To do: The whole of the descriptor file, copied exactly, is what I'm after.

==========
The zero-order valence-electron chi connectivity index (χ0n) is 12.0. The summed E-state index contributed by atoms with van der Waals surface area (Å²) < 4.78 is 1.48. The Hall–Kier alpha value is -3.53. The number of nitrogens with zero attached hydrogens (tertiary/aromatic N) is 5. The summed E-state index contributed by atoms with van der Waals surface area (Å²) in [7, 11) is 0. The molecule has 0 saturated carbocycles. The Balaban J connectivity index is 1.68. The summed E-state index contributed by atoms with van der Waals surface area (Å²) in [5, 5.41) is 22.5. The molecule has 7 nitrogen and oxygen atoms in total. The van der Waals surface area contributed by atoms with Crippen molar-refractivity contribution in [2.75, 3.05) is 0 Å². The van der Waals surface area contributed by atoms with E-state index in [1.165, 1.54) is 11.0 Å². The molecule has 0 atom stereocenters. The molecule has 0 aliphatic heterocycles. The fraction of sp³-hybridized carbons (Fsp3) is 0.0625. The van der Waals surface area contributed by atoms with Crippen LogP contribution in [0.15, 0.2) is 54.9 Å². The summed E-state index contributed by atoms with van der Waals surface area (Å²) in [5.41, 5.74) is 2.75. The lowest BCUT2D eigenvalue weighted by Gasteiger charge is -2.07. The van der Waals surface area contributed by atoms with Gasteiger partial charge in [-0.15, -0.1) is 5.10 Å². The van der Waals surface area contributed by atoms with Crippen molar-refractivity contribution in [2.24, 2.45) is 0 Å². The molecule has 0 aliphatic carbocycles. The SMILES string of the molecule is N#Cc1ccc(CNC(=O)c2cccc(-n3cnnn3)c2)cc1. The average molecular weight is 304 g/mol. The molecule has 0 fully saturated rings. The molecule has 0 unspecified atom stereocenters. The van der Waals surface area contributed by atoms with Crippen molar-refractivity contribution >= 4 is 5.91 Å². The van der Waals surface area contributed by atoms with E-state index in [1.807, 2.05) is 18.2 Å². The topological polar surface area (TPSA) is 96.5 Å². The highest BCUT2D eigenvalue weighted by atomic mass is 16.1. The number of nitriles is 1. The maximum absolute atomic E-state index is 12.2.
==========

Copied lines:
The zero-order valence-electron chi connectivity index (χ0n) is 12.0. The summed E-state index contributed by atoms with van der Waals surface area (Å²) < 4.78 is 1.48. The Hall–Kier alpha value is -3.53. The number of nitrogens with zero attached hydrogens (tertiary/aromatic N) is 5. The summed E-state index contributed by atoms with van der Waals surface area (Å²) in [7, 11) is 0. The molecule has 0 saturated carbocycles. The Balaban J connectivity index is 1.68. The summed E-state index contributed by atoms with van der Waals surface area (Å²) in [5, 5.41) is 22.5. The molecule has 7 nitrogen and oxygen atoms in total. The van der Waals surface area contributed by atoms with Crippen molar-refractivity contribution in [2.75, 3.05) is 0 Å². The van der Waals surface area contributed by atoms with E-state index in [1.165, 1.54) is 11.0 Å². The molecule has 0 atom stereocenters. The molecule has 0 aliphatic heterocycles. The fraction of sp³-hybridized carbons (Fsp3) is 0.0625. The van der Waals surface area contributed by atoms with Crippen LogP contribution in [0.15, 0.2) is 54.9 Å². The summed E-state index contributed by atoms with van der Waals surface area (Å²) in [5.41, 5.74) is 2.75. The lowest BCUT2D eigenvalue weighted by Gasteiger charge is -2.07. The van der Waals surface area contributed by atoms with Gasteiger partial charge in [-0.15, -0.1) is 5.10 Å². The van der Waals surface area contributed by atoms with Crippen molar-refractivity contribution in [2.24, 2.45) is 0 Å². The molecule has 0 aliphatic carbocycles. The SMILES string of the molecule is N#Cc1ccc(CNC(=O)c2cccc(-n3cnnn3)c2)cc1. The average molecular weight is 304 g/mol. The molecule has 0 fully saturated rings. The molecule has 0 unspecified atom stereocenters. The van der Waals surface area contributed by atoms with Crippen molar-refractivity contribution >= 4 is 5.91 Å². The van der Waals surface area contributed by atoms with E-state index in [1.807, 2.05) is 18.2 Å². The topological polar surface area (TPSA) is 96.5 Å². The highest BCUT2D eigenvalue weighted by atomic mass is 16.1. The number of nitriles is 1. The maximum absolute atomic E-state index is 12.2.